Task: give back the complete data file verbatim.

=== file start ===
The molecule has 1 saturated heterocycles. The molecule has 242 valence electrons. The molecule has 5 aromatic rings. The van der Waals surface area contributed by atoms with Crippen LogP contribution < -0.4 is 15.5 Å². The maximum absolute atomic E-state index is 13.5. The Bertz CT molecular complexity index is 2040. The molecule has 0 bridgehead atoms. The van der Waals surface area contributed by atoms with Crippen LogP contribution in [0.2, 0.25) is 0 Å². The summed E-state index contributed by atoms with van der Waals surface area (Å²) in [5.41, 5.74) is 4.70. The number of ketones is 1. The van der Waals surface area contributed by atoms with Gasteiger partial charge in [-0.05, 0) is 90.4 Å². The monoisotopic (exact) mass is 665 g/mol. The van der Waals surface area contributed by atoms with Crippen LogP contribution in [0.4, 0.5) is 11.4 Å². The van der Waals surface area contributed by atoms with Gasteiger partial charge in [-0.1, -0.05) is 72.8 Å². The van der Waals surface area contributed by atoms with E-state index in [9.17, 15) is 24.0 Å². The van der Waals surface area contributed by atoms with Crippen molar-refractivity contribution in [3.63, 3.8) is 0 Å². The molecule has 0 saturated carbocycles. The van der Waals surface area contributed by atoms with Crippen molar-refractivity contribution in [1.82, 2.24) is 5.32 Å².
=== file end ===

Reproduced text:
The molecule has 1 saturated heterocycles. The molecule has 242 valence electrons. The molecule has 5 aromatic rings. The van der Waals surface area contributed by atoms with Crippen LogP contribution < -0.4 is 15.5 Å². The maximum absolute atomic E-state index is 13.5. The Bertz CT molecular complexity index is 2040. The molecule has 0 bridgehead atoms. The van der Waals surface area contributed by atoms with Crippen LogP contribution in [0.2, 0.25) is 0 Å². The summed E-state index contributed by atoms with van der Waals surface area (Å²) in [5.41, 5.74) is 4.70. The number of ketones is 1. The van der Waals surface area contributed by atoms with Gasteiger partial charge in [-0.05, 0) is 90.4 Å². The monoisotopic (exact) mass is 665 g/mol. The van der Waals surface area contributed by atoms with Crippen LogP contribution in [0.4, 0.5) is 11.4 Å². The van der Waals surface area contributed by atoms with Gasteiger partial charge in [-0.1, -0.05) is 72.8 Å². The van der Waals surface area contributed by atoms with E-state index in [9.17, 15) is 24.0 Å². The van der Waals surface area contributed by atoms with Crippen molar-refractivity contribution in [3.63, 3.8) is 0 Å². The molecule has 0 saturated carbocycles. The van der Waals surface area contributed by atoms with Crippen molar-refractivity contribution in [1.82, 2.24) is 5.32 Å².